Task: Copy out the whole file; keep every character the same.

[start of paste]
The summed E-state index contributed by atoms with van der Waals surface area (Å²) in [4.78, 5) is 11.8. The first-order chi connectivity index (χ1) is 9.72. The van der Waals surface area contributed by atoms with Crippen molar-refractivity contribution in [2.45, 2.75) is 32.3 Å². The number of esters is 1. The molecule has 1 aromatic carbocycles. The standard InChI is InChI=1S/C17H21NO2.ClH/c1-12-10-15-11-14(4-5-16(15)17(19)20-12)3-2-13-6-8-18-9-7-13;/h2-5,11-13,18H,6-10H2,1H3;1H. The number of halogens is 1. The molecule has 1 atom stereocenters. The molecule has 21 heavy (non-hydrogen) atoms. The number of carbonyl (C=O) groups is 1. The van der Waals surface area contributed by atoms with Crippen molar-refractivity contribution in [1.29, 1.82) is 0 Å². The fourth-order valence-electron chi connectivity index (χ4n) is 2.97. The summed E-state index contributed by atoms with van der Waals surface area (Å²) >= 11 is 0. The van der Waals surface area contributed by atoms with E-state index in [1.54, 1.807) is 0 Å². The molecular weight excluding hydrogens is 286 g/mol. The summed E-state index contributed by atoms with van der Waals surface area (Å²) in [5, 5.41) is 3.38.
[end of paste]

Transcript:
The summed E-state index contributed by atoms with van der Waals surface area (Å²) in [4.78, 5) is 11.8. The first-order chi connectivity index (χ1) is 9.72. The van der Waals surface area contributed by atoms with Crippen molar-refractivity contribution in [2.45, 2.75) is 32.3 Å². The number of esters is 1. The molecule has 1 aromatic carbocycles. The standard InChI is InChI=1S/C17H21NO2.ClH/c1-12-10-15-11-14(4-5-16(15)17(19)20-12)3-2-13-6-8-18-9-7-13;/h2-5,11-13,18H,6-10H2,1H3;1H. The number of halogens is 1. The molecule has 1 atom stereocenters. The molecule has 21 heavy (non-hydrogen) atoms. The number of carbonyl (C=O) groups is 1. The van der Waals surface area contributed by atoms with Crippen molar-refractivity contribution in [1.29, 1.82) is 0 Å². The fourth-order valence-electron chi connectivity index (χ4n) is 2.97. The summed E-state index contributed by atoms with van der Waals surface area (Å²) >= 11 is 0. The van der Waals surface area contributed by atoms with E-state index in [1.54, 1.807) is 0 Å². The molecular weight excluding hydrogens is 286 g/mol. The summed E-state index contributed by atoms with van der Waals surface area (Å²) in [5, 5.41) is 3.38.